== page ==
And the Oscar goes to... the Oscar
I probably spent most of my “Oscar Sunday” professing a deep hatred for award shows – exclaiming that I would NOT be part of the diatribe on Facebook, nor participate in the glam and glitz of the red carpet coverage. And I managed to avoid most of the pre-show particulars by settling into another form of televised “zombie lust” (vis a vis “The Walking Dead”).
I couldn’t help it. I was sucked in. Just like always.
The 2015 swath of Academy Award films were all “statueworthy” in their own right; I suppose that made the show even more tantalizing. Running the sublime and surrel Birdman up against the masterful work of The Imitation Game and throwing in the excrutiating power and tragedy of The Theory of Everything was just too much for this avid film fan to take. I loved them all – truly. But I was pulling for Birdman all the way. Michael Keaton’s ferocious, quasi real-life role as the comeback kid (think Kevin Costner in recent years) added to my anxiety as the envelope was slowly opened by the stunning Kate Blanchett…
Ugh. What am I doing? I’ve completely given myself over to the worldwide phenomenon that is the Oscars… and I simply can’t help it. Maybe I should give up, feign a death scene from Lear and hope for a nod by the academy.
The Oscar. It’s more than just a statue – and clearly, more than just an award. It’s iconic, and tells a nearly century-old story about the cultural significance and influence of film in our collective psyche. It’s clear that this achievement – this aspiration of everyone from the lowly grip to the Hollywood intelligentsia – has become a powerful global brand, one that has been nourished, protected and transformed into the signature accomplishment of an entire industry.
Yes… Oscar is more than an accolade. He’s a brand. And he’s a powerful one at that.
According to Business Insider, the Academy Award can do a lot for the success of a film – but it can also activate the careers of both actors, directors and almost anyone related to a winning movie. The article lists key areas that receive the most “Oscar Power” from the little golden god, including market validation and credibility, uniqueness, promotional power… but also the overall “brand strength” of being associated with it. This translates into a great marketing impact – because consumers trust the signature brand of the Academy Award, and are more inclined to invest their dollars and clicks into films that feature the same creative people.
Oscar also sports a bit of a “SuperBowl Effect” on the advertising rates around its live broadcast. Again, according to Business Insider, last year’s available commercial inventory was sold out by Christmas – and hit an all-time high between $1.8 million and $1.9 million for a 30-second spot. Ouch.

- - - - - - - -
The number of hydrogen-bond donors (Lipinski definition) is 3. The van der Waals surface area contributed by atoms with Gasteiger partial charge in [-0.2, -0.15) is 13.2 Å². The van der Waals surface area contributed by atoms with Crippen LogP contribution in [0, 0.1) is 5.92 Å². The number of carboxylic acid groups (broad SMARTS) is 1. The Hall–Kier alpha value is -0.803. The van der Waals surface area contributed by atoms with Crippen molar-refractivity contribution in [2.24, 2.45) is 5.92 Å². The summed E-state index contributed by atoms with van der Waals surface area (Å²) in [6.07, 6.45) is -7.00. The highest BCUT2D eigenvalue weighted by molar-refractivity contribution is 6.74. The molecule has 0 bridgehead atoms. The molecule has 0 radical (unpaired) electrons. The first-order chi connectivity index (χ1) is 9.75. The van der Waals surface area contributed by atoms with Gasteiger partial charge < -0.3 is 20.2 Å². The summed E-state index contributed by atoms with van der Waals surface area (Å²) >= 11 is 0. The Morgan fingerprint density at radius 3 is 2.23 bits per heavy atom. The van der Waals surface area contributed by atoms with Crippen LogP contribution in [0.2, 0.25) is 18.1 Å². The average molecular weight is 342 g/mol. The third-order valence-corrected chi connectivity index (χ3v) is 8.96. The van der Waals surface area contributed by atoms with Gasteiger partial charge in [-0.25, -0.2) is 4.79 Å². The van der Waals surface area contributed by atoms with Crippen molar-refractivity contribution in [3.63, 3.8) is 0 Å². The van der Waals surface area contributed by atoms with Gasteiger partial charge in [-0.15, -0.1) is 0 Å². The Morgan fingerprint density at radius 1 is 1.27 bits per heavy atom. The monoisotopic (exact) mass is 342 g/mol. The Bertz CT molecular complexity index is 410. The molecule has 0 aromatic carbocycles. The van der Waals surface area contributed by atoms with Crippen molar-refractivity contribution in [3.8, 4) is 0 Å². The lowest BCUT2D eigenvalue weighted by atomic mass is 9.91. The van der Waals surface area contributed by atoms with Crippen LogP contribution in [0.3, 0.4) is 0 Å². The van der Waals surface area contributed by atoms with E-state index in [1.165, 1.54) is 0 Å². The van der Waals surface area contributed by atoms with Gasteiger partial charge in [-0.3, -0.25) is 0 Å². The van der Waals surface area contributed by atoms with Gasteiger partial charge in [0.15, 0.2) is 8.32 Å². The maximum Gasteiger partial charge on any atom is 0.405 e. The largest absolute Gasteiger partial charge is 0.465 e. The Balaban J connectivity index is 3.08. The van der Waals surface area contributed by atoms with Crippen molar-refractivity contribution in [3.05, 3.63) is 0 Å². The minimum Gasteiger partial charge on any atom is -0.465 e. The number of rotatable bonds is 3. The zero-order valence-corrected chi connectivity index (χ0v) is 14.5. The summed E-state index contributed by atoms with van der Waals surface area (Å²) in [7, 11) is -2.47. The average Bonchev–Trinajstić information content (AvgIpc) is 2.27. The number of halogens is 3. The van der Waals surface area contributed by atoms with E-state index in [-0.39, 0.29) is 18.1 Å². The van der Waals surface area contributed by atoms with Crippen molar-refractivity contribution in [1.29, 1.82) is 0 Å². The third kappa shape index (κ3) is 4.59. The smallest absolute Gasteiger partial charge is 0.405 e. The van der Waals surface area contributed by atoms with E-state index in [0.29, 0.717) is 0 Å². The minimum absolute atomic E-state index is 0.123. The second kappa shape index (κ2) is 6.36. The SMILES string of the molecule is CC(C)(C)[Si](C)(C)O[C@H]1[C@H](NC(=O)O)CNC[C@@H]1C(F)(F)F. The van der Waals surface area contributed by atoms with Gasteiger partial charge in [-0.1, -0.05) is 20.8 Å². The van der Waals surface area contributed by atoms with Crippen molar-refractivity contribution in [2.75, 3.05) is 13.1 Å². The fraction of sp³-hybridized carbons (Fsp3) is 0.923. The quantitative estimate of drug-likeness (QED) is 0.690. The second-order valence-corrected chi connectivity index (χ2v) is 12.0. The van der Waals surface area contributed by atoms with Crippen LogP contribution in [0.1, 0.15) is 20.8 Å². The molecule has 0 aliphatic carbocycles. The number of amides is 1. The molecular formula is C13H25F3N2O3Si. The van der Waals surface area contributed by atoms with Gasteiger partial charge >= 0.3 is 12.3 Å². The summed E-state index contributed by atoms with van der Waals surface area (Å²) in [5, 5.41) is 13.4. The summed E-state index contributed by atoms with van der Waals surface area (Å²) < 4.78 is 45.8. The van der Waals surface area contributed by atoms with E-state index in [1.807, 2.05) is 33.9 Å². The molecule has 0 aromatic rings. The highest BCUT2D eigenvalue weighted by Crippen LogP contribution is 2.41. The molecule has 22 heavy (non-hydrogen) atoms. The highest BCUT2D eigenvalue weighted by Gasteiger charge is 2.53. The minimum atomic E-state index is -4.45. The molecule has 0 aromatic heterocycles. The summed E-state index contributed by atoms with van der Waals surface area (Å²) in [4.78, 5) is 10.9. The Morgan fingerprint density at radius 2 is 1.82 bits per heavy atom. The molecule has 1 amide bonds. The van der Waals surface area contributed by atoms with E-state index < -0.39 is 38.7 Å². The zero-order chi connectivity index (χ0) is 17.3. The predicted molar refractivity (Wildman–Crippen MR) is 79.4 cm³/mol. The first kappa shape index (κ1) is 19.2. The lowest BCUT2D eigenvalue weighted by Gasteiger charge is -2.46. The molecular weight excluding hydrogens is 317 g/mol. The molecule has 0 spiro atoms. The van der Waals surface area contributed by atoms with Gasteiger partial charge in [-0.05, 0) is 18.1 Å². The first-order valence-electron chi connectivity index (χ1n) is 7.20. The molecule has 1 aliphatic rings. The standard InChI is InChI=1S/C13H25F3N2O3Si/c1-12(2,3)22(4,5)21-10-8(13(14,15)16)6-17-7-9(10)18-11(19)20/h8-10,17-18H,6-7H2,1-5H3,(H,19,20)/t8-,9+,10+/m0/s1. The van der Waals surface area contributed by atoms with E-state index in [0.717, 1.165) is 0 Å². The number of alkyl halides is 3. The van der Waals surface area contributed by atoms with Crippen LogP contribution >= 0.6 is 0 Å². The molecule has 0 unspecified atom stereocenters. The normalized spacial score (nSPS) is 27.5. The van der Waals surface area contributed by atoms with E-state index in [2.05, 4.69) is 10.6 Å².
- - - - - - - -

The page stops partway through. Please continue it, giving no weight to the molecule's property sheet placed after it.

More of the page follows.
IBISWorld reported as well that the category of “Best Picture” winners over the last five years had average production budgets of around $17 million, but earned around $83 million at the box office. That’s almost a 500% margin! That’s why experts say that studios with Oscar contenders often spend upwards of $10 million to promote these films and realize the power of Oscar.
Reuters also reported that a nomination nod ain’t too shabby, either. They estimate that it can boost ticket sales by one third and impact DVD sales of movies after their theater runs. Add in digital downloads, cable and streaming media, and the benefits of a nomination translate into the big profits.
It’s also pretty clear that this “strategy” of playing the Oscar game can pay off. Business Insider goes on to mention that a nomination can mean “the difference between profits and bankruptcy for some movie productions.” That’s scary. And it’s why studios drop millions – MILLIONS – to promote their films for a nomination, just to get them on the board. Once we see them in contention, the “trust” gene has once again been activated, and we’re buying tickets and concessions at the local Cineplex.
Not that it’s all about the money. Er… welllll… OK, maybe a lot of it is. But it’s also about the pursuit of an artistic endeavor – a vision that a director, producer or studio has to disrupt or move an audience. Sometimes, the most unexpected films win the day – but it’s clear that whatever films and actors take home the statue, they benefit from the power and potential of a megalithic brand that can change everything.
In the mean time, if you haven’t seen the big winners from last night, go pop some popcorn and get cozy – there were some amazing films (“Birdman”!!!) in this year’s crop, and shouldn’t deny yourself the opportunity to witness true cinematic greatness.
Then, when all is said and done, you’ll see why once again, the Oscar goes to… Oscar.
Oh man – if you haven’t already seen it, do yourself a favor and watch Lady Gaga channel Julie Andrews. That’s literally the “sound” of music…